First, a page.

Internal hydraulic exoskeleton theory and the sanomechanics® system as for prevention of osteoarthritis after unilateral lower limb amputation


Prof. Pitkin, M.R. Dr. Tech. Sci. Tufts University, Boston, MA 02111, USA. Phone 617-636-7000, e-mail:

In the heading: Original researches

Year: 2021 Volume: 3 Journal number: 1 

Pages: 8-18

Article type: scientific and practical

UDC: 616.72-07

DOI: 10.26211/2658-4522-2021-3-1-8-18


Introduction. After unilateral amputation of the lower limb, the preserved leg experiences asymmetrically greater loads during walking than before the operation. Overloading of its joints leads to the development of posttraumatic osteoarthritis, which negatively affects the effectiveness of prosthetic rehabilitation, significantly reducing the patient’s quality of life. A new approach to rehabilitation techniques is proposed in order to increase their effectiveness in preventing joint overload as one of the causes of posttraumatic osteoarthritis.
This approach consists of the introduction of the elements of Sanomechanics®, developed by the author, as a general strengthening system of psychophysical exercises into existing rehabilitation methods. A distinctive feature of Sanomechanics is its focus on maintaining and restoring a previously undetectable physiological system that protects articular cartilage from overload. The system, called “internal hydraulic exoskeleton,” encompasses the entire bony skeleton and includes the bursae, periosteum, entheses, and subperiosteal fluid.

Aim. The aim of the work was to propose a minimum number of exercises that develop a patient’s ability to withstand jumping loads for inclusion in the rehabilitation methods of a prosthetics clinic, as well as to modify training systems to help patients without prior athletic training to master the recommended exercises in a short time and help them make these exercises part of their daily practice.

Materials and methods. The connection of muscles with the bones of the skeleton, which could be associated with the structure and operation of the “internal hydraulic exoskeleton” system, were investigated. The concept of the internal hydraulic exoskeleton was used as a semantic filter for the analysis of well-known traditional methods of physical improvement associated with extreme loads of the jumping type. The analysis set two tasks: to select the minimum number of exercises that develop the ability to withstand jumping loads, which can be recommended for inclusion in the rehabilitation methods of a prosthetics clinic; to offer a training system to help patients with no prior athletic training to master the recommended exercises in a short time and to help them to practice these exercises daily.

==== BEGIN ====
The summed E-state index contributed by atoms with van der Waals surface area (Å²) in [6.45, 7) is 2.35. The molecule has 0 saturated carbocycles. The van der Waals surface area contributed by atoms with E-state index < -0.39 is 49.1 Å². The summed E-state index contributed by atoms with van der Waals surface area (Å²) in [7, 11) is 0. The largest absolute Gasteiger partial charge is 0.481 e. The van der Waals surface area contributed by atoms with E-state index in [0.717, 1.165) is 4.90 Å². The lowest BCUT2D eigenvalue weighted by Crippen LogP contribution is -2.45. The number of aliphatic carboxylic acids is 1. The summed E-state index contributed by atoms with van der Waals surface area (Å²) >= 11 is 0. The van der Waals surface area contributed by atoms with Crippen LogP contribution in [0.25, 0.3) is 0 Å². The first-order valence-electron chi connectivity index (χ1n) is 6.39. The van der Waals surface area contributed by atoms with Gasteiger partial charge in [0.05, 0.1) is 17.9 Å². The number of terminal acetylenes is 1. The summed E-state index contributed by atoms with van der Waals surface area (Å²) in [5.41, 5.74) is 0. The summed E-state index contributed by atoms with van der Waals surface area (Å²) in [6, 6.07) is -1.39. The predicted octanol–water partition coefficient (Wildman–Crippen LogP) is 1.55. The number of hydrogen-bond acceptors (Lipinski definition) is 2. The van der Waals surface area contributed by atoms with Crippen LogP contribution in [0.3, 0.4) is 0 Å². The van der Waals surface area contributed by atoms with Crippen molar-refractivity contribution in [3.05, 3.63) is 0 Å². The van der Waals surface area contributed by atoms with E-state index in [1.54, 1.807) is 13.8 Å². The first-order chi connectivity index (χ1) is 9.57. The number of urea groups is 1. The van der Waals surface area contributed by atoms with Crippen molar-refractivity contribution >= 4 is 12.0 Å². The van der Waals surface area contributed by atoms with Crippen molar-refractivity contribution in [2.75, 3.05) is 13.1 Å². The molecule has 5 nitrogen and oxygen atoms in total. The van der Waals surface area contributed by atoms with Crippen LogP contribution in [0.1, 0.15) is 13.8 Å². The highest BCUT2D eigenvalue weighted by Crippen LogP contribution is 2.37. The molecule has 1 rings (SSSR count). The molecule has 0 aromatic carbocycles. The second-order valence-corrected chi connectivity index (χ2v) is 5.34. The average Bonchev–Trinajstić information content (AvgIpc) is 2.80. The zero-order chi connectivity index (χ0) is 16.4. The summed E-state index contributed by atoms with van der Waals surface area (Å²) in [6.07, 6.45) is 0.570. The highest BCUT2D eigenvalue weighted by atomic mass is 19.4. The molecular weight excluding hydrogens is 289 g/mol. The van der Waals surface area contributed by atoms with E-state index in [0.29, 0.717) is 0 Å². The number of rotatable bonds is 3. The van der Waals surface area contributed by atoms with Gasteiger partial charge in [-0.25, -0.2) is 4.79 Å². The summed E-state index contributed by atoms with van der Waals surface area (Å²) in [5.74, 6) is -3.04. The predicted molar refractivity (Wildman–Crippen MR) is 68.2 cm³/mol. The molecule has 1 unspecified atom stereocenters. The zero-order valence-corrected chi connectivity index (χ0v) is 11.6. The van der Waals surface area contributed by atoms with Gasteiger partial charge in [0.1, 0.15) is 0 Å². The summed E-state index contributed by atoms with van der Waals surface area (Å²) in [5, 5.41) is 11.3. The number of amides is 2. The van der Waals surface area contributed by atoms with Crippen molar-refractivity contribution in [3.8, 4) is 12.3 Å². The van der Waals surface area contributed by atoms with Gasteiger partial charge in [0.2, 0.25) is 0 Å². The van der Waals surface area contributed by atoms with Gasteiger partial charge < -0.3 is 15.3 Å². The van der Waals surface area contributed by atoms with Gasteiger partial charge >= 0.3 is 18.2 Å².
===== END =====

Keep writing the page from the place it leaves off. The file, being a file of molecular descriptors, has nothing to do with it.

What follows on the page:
Results. Despite differences in the analyzed training systems, the general theme consistent with the concept of the internal hydraulic exoskeleton was the development of flexibility in the pelvic region. Selected exercises for performance in the sagittal plane: longitudinal split, “cobra” yoga pose, “child” yoga pose. In the frontal plane, this is the transverse split. These exercises have been modified so that they can be performed in bed after waking up according to the Sanomechanics method. It is proposed to teach the technique while the patient is in the clinic before and after prosthetics services.

Conclusion. An additional element of rehabilitation methods in the prosthetics clinic, consisting of the method of psychophysical training of the internal exoskeleton system, is proposed for discussion and verification.
The technique consists of exercises to reduce intra-articular pressures by maintaining and restoring hydrostatic transmission and pressure distribution in the subperiosteal layer between the pelvis and extremities, and between the pelvis and the spine.

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